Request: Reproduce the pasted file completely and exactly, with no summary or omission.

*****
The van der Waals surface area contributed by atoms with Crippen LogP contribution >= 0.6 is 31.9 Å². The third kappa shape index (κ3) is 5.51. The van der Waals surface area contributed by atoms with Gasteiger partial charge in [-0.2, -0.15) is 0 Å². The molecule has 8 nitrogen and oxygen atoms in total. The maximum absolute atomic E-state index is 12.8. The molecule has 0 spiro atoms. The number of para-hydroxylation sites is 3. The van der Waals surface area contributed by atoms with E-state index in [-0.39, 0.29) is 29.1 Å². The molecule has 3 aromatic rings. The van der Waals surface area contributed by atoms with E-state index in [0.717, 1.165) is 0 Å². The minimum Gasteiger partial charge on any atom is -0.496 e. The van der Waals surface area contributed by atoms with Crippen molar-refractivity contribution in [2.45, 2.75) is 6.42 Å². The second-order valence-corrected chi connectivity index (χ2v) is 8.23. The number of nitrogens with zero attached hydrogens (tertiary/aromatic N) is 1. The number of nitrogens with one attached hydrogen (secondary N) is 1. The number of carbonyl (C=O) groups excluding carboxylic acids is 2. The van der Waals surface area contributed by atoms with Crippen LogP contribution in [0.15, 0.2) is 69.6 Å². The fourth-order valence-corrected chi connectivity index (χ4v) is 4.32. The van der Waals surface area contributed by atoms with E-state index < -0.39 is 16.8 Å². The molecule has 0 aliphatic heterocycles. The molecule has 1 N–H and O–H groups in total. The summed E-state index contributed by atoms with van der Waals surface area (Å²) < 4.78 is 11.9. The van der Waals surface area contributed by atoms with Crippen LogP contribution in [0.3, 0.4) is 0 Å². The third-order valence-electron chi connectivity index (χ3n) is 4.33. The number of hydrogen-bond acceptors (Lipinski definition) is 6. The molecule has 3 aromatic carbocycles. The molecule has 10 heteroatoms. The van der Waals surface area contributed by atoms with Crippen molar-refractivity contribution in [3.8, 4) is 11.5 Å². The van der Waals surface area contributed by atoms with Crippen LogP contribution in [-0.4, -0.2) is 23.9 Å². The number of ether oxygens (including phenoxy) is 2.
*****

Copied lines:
The van der Waals surface area contributed by atoms with Crippen LogP contribution >= 0.6 is 31.9 Å². The third kappa shape index (κ3) is 5.51. The van der Waals surface area contributed by atoms with Gasteiger partial charge in [-0.2, -0.15) is 0 Å². The molecule has 8 nitrogen and oxygen atoms in total. The maximum absolute atomic E-state index is 12.8. The molecule has 0 spiro atoms. The number of para-hydroxylation sites is 3. The van der Waals surface area contributed by atoms with E-state index in [-0.39, 0.29) is 29.1 Å². The molecule has 3 aromatic rings. The van der Waals surface area contributed by atoms with E-state index in [0.717, 1.165) is 0 Å². The minimum Gasteiger partial charge on any atom is -0.496 e. The van der Waals surface area contributed by atoms with Crippen molar-refractivity contribution in [2.45, 2.75) is 6.42 Å². The second-order valence-corrected chi connectivity index (χ2v) is 8.23. The number of nitrogens with zero attached hydrogens (tertiary/aromatic N) is 1. The number of nitrogens with one attached hydrogen (secondary N) is 1. The number of carbonyl (C=O) groups excluding carboxylic acids is 2. The van der Waals surface area contributed by atoms with Crippen LogP contribution in [0.15, 0.2) is 69.6 Å². The fourth-order valence-corrected chi connectivity index (χ4v) is 4.32. The van der Waals surface area contributed by atoms with E-state index < -0.39 is 16.8 Å². The molecule has 0 aliphatic heterocycles. The molecule has 1 N–H and O–H groups in total. The summed E-state index contributed by atoms with van der Waals surface area (Å²) < 4.78 is 11.9. The van der Waals surface area contributed by atoms with Crippen LogP contribution in [0.3, 0.4) is 0 Å². The third-order valence-electron chi connectivity index (χ3n) is 4.33. The number of hydrogen-bond acceptors (Lipinski definition) is 6. The molecule has 3 aromatic carbocycles. The molecule has 10 heteroatoms. The van der Waals surface area contributed by atoms with Crippen molar-refractivity contribution in [3.8, 4) is 11.5 Å². The van der Waals surface area contributed by atoms with Crippen LogP contribution in [-0.4, -0.2) is 23.9 Å². The number of ether oxygens (including phenoxy) is 2.